WASHINGTON (June 1, 2020)—With federal scientists expected to forecast, within days, the size of this year’s “dead zone” in the Gulf of Mexico, a new study shows that one of the dead zone’s biggest causes—nitrogen that flows downriver from Midwest farms—has been responsible for up to $2.4 billion in damages to Gulf fish stocks and their habitat every year for more than 30 years. The amount of nitrogen coming off Midwest corn and soybean farms, according to the Union of Concerned Scientists (UCS) study, equates to enough fertilizer to fill 3,000 standard size shipping containers every year since 1980 on average.
The economic analysis, detailed in the UCS report “Reviving the Dead Zone: Solutions to Benefit Both Gulf Coast Fishers and Midwest Farmers," built on peer-reviewed research that estimated the damage, in dollars, that a given quantity of excess nitrogen has on fisheries and marine habitat. UCS applied that damage value to the Gulf based upon the peak nitrogen influx between 1980 and 2017.
“Gulf Coast communities know that the dead zone impacts their livelihoods, but research has never put a dollar value on its damage to the fishing industry,” said Rebecca Boehm, an economist at UCS and author of the report. “This study quantifies both the amount of nitrogen flowing to the Gulf from farms upstream, and the toll it is taking economically on the foundation of the Gulf fishing industry.”
For many farmers looking to maximize yields and profits, inexpensive nitrogen fertilizer is a convenient boost to crops. However, increasingly intense rainfall in the spring flushes excess fertilizer into streams and rivers, and much of that nitrogen flows down the Mississippi River into the Gulf of Mexico. Nutrient overload in coastal waters creates low-oxygen areas, which can cause widespread die-offs of some fish and shellfish and drive others from their normal habitat. The persistently large dead zone can lead to reduced catch and increased fuel demands for Gulf fishers who must travel further out for their hauls.
Local residents’ professions, and by extension way of life, seem more threatened now than ever.
“Lots of factors cause shrimpers to lose business, but COVID-19 may completely shut many of us down,” said John Williams, executive director of the Southern Shrimp Alliance and a Gulf shrimper for more than three decades. “Hopefully the industry will get through this health crisis, and in the meantime, we need to address what we can to ensure the Gulf’s long-term sustainability. As long as the dead zone persists, our way of life, and the rich seafood culture of the region is in danger.”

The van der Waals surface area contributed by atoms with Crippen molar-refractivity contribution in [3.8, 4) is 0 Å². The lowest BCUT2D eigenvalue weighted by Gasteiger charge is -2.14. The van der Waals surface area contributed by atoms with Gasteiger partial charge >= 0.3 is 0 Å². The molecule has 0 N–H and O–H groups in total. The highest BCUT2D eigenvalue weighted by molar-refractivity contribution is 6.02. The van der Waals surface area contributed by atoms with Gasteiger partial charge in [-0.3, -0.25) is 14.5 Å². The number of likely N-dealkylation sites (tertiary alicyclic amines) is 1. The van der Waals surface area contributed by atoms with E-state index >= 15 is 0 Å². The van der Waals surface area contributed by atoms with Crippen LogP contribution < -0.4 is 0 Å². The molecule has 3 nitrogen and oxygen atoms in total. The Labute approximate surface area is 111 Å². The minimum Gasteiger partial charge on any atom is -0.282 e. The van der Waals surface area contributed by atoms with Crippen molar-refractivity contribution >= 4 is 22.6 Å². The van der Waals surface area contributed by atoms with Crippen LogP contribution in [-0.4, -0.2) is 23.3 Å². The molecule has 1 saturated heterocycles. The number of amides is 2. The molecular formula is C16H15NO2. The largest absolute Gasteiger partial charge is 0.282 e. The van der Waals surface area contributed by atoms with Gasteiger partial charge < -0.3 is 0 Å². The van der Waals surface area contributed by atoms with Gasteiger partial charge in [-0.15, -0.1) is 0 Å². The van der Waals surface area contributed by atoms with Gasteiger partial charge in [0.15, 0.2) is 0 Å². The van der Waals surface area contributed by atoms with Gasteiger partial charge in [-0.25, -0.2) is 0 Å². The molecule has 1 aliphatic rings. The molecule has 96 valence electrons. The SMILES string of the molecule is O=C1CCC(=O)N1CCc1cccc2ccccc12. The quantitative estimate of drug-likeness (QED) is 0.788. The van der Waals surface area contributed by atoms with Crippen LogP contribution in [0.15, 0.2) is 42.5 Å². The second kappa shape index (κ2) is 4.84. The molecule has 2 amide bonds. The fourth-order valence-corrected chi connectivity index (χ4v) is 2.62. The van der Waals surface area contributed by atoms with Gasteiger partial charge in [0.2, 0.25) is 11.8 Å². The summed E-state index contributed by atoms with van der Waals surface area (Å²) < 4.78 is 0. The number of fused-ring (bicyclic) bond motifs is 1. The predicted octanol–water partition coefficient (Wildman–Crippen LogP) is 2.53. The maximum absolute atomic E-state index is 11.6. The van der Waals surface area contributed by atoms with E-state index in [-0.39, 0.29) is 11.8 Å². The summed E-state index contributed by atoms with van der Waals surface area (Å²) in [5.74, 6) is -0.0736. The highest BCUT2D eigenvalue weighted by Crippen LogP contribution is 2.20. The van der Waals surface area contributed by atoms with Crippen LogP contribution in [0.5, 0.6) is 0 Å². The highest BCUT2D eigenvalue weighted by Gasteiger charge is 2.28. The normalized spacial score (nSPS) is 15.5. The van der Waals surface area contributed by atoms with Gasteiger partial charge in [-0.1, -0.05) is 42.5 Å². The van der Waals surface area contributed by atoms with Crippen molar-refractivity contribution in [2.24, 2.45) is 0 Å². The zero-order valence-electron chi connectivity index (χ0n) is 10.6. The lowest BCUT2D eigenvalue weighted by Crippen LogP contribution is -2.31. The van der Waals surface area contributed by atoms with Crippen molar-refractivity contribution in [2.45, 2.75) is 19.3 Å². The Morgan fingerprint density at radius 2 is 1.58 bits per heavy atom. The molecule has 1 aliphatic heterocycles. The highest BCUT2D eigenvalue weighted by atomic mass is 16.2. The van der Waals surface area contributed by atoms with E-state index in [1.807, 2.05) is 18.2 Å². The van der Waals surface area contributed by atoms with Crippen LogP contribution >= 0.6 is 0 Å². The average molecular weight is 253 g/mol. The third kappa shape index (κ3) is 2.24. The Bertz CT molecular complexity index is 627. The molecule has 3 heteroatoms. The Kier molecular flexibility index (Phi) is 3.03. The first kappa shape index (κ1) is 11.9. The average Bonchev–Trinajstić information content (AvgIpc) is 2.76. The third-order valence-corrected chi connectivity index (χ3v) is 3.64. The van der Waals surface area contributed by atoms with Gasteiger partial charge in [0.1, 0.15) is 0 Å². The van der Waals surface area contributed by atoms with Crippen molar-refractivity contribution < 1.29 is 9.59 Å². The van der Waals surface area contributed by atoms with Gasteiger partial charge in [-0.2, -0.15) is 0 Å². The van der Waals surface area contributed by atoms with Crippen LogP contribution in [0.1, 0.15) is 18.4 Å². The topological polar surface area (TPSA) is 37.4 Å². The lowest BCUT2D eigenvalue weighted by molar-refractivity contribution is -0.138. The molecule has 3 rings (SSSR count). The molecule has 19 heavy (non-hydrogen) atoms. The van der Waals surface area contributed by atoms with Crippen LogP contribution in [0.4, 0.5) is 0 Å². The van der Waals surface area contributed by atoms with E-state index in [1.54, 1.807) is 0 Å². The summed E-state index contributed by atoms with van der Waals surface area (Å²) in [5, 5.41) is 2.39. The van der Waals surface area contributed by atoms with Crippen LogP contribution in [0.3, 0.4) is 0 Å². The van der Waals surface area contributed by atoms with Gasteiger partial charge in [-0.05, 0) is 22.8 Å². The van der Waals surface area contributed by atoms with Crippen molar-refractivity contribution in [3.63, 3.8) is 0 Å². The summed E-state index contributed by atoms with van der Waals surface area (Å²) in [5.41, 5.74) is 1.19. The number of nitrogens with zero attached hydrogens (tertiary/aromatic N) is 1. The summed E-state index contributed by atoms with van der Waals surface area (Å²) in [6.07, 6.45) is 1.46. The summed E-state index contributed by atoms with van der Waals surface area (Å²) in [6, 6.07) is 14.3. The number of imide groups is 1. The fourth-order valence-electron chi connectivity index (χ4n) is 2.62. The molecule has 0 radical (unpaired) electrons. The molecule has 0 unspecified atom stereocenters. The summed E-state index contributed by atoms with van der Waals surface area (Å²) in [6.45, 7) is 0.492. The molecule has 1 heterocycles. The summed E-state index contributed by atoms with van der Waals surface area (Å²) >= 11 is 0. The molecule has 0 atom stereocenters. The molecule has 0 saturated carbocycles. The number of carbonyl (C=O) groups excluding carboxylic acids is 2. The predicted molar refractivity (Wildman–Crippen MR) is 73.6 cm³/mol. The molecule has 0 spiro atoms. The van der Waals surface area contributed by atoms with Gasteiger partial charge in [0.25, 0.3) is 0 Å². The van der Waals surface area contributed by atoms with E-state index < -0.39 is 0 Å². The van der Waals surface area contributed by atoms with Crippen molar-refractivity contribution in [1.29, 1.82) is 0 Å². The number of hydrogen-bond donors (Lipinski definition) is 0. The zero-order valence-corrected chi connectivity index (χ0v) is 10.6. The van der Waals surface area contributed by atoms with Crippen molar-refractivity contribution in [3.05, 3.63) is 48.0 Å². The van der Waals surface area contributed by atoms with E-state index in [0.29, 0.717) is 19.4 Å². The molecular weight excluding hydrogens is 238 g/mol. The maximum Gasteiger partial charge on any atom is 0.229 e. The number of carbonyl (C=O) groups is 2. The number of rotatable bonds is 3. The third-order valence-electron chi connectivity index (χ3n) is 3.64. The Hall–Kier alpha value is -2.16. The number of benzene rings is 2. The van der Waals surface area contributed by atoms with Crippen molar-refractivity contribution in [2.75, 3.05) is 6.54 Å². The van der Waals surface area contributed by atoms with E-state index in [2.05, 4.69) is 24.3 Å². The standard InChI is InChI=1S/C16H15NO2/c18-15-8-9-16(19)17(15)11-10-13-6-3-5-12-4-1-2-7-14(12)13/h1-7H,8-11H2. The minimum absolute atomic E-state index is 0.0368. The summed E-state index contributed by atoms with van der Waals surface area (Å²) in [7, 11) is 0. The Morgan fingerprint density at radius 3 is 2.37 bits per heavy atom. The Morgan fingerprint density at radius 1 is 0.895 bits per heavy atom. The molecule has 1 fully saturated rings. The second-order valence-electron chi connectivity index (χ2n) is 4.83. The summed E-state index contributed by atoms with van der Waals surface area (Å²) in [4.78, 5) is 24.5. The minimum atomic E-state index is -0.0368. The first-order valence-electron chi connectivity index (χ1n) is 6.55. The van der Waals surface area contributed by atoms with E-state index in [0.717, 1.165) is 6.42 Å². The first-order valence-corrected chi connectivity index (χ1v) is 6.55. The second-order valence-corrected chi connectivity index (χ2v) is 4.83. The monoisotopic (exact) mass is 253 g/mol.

Abundant research has shown that Midwest farmers can help protect the Gulf economy and its fishers by cultivating healthy, living soil that minimizes erosion and nutrient runoff, increases water-holding and draining capacity, and reduces the need for fertilizers. Variations in climate, geography, and crop type call for tailored farm practices, but in general, crop soil is healthier when it is kept covered and undisturbed and contains living roots year-round. Common “healthy soil” practices include growing cover crops, diversifying crop rotations, and planting deep-rooted perennial plants.
But farmers need financial and technical support to change the way they operate, and the UCS report recommends a variety of policy changes. Specifically, Congress should ensure that farmers who prioritize soil health get discounts on their crop insurance policy. Congress should also expand the U.S. Department of Agriculture’s Conservation Stewardship Program and other farm programs that already incentivize healthy farming practices so that more farmers can participate, according to the report. State governments can also use taxpayer money to support farmers who protect local water supplies, which would reduce state outlays for local water cleanup and prevent damage downstream to Gulf fisheries. Since 2015, state legislators have introduced 217 bills in 30 states to improve soil health.
“Midwest farmers and Gulf fishers are in this together,” said Boehm. “Nitrogen pollution and unhealthy soil hurt the ecosystem upon which the Gulf fishing economy is based. With technical and financial support, farmers can work the land to increase their own resilience, while also protecting the vital Gulf fishing culture and economy downstream.”